Comparing crime types

a linguistic analysis of communiqués associated with the animal and earth liberation movement

Michael K. Logan, Margaret A Hall

Research output: Contribution to journalArticle

Abstract

The content and style of language reveal significant insight into psychological, cognitive, and emotional processes. A growing number of studies have also been devoted to linking language to psychological and social processes underlying violent extremism. Building on this body of literature, the current study examines the type of language used in communiqués associated with the earth and animal liberation movement between 2013 and 2017. We pay specific attention to differences in communiqués associated with different criminal events including arson, animal liberation, sabotage, and vandalism. We also compare the communiqué data to a collection of lone-actor terrorist’s writings. The results suggest that communiqués linked to arson and animal liberation were highest on the indicators of affect and cognitive complexity compared to the other crime types. As a whole, the earth and animal liberation movement communiqués were similar to the lone-actor texts in negative emotions. Finding from this study support the influence of negative emotions, and anger in particular, in motivating and justifying violent extremism.

Fingerprint

liberation movement
Crime
Linguistics
Firesetting Behavior
animal
offense
linguistics
Language
radicalism
liberation
Emotions
emotion
language
Psychology
sabotage
vandalism
Anger
social process
anger
event

Keywords

  • arson
  • communiqués
  • Earth and animal liberation movement
  • LIWC
  • text analysis

ASJC Scopus subject areas

  • Social Psychology
  • Cultural Studies
  • Sociology and Political Science
  • Political Science and International Relations
  • Law

Cite this

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title = "Comparing crime types: a linguistic analysis of communiqu{\'e}s associated with the animal and earth liberation movement",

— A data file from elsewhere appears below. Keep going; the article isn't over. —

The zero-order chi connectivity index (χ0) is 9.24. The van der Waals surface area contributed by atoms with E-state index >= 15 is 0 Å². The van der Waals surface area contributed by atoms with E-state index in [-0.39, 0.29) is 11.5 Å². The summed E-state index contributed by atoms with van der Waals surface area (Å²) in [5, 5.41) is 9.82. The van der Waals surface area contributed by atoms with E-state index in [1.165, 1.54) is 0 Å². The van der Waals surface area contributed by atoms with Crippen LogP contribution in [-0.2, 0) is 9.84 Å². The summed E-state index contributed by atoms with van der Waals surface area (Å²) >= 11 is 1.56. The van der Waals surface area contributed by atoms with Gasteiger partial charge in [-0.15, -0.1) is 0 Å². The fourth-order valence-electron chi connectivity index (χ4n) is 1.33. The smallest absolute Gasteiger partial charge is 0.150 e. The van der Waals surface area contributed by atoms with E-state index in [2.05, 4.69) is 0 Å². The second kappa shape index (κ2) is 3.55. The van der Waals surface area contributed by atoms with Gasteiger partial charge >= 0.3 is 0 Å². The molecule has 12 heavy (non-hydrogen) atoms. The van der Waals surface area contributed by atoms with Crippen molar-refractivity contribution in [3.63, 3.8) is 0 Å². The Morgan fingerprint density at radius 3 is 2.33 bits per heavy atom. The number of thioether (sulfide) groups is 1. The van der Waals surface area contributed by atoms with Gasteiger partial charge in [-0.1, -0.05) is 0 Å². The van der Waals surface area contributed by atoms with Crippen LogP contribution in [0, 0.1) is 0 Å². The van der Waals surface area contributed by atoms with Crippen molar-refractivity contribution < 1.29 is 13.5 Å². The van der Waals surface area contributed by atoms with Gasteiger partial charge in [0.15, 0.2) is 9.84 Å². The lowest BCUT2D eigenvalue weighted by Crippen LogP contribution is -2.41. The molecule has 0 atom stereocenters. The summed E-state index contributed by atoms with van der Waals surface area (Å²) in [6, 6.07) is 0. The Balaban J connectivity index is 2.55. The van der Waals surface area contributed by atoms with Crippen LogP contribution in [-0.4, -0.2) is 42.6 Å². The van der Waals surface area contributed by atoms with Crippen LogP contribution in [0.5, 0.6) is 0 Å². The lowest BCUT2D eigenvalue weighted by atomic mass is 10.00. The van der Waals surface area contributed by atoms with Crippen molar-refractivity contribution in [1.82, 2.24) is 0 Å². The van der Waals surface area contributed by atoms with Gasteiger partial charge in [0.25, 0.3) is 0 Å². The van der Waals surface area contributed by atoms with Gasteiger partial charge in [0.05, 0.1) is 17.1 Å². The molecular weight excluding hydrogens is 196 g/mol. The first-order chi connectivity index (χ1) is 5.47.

abstract = "The content and style of language reveal significant insight into psychological, cognitive, and emotional processes. A growing number of studies have also been devoted to linking language to psychological and social processes underlying violent extremism. Building on this body of literature, the current study examines the type of language used in communiqu{\'e}s associated with the earth and animal liberation movement between 2013 and 2017. We pay specific attention to differences in communiqu{\'e}s associated with different criminal events including arson, animal liberation, sabotage, and vandalism. We also compare the communiqu{\'e} data to a collection of lone-actor terrorist’s writings. The results suggest that communiqu{\'e}s linked to arson and animal liberation were highest on the indicators of affect and cognitive complexity compared to the other crime types. As a whole, the earth and animal liberation movement communiqu{\'e}s were similar to the lone-actor texts in negative emotions. Finding from this study support the influence of negative emotions, and anger in particular, in motivating and justifying violent extremism.",
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author = "Logan, {Michael K.} and Hall, {Margaret A}",
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